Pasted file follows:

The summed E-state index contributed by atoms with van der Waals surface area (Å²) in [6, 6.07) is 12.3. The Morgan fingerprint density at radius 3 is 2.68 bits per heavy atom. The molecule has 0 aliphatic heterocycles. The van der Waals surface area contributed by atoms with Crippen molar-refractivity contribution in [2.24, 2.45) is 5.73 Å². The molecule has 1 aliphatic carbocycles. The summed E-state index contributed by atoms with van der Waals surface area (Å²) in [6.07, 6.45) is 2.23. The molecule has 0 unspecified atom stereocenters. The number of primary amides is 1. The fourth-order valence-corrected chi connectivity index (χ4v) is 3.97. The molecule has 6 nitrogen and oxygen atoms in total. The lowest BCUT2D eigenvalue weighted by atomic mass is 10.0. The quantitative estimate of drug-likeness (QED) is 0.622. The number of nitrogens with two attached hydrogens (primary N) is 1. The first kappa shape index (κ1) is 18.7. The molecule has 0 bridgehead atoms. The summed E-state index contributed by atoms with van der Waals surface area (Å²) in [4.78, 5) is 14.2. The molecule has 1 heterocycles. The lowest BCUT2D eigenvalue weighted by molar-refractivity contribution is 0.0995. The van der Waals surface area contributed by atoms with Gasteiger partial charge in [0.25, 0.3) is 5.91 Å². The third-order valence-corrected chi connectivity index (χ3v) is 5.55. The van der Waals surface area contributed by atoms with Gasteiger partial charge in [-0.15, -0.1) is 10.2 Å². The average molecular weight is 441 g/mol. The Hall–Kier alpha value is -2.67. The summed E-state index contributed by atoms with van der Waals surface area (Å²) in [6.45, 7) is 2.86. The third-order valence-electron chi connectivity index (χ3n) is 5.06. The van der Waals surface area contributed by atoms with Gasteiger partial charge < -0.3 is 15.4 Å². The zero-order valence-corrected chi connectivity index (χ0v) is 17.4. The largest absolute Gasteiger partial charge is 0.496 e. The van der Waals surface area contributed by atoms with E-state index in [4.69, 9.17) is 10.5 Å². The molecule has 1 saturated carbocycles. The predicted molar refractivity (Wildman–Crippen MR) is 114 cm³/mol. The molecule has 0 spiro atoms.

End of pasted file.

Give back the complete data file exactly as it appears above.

The summed E-state index contributed by atoms with van der Waals surface area (Å²) in [6, 6.07) is 12.3. The Morgan fingerprint density at radius 3 is 2.68 bits per heavy atom. The molecule has 0 aliphatic heterocycles. The van der Waals surface area contributed by atoms with Crippen molar-refractivity contribution in [2.24, 2.45) is 5.73 Å². The molecule has 1 aliphatic carbocycles. The summed E-state index contributed by atoms with van der Waals surface area (Å²) in [6.07, 6.45) is 2.23. The molecule has 0 unspecified atom stereocenters. The number of primary amides is 1. The fourth-order valence-corrected chi connectivity index (χ4v) is 3.97. The molecule has 6 nitrogen and oxygen atoms in total. The lowest BCUT2D eigenvalue weighted by atomic mass is 10.0. The quantitative estimate of drug-likeness (QED) is 0.622. The number of nitrogens with two attached hydrogens (primary N) is 1. The first kappa shape index (κ1) is 18.7. The molecule has 0 bridgehead atoms. The summed E-state index contributed by atoms with van der Waals surface area (Å²) in [4.78, 5) is 14.2. The molecule has 1 heterocycles. The lowest BCUT2D eigenvalue weighted by molar-refractivity contribution is 0.0995. The van der Waals surface area contributed by atoms with Gasteiger partial charge in [0.25, 0.3) is 5.91 Å². The third-order valence-corrected chi connectivity index (χ3v) is 5.55. The van der Waals surface area contributed by atoms with Gasteiger partial charge in [-0.15, -0.1) is 10.2 Å². The average molecular weight is 441 g/mol. The Hall–Kier alpha value is -2.67. The summed E-state index contributed by atoms with van der Waals surface area (Å²) in [6.45, 7) is 2.86. The third-order valence-electron chi connectivity index (χ3n) is 5.06. The van der Waals surface area contributed by atoms with Gasteiger partial charge < -0.3 is 15.4 Å². The zero-order valence-corrected chi connectivity index (χ0v) is 17.4. The largest absolute Gasteiger partial charge is 0.496 e. The van der Waals surface area contributed by atoms with E-state index in [4.69, 9.17) is 10.5 Å². The molecule has 1 saturated carbocycles. The predicted molar refractivity (Wildman–Crippen MR) is 114 cm³/mol. The molecule has 0 spiro atoms.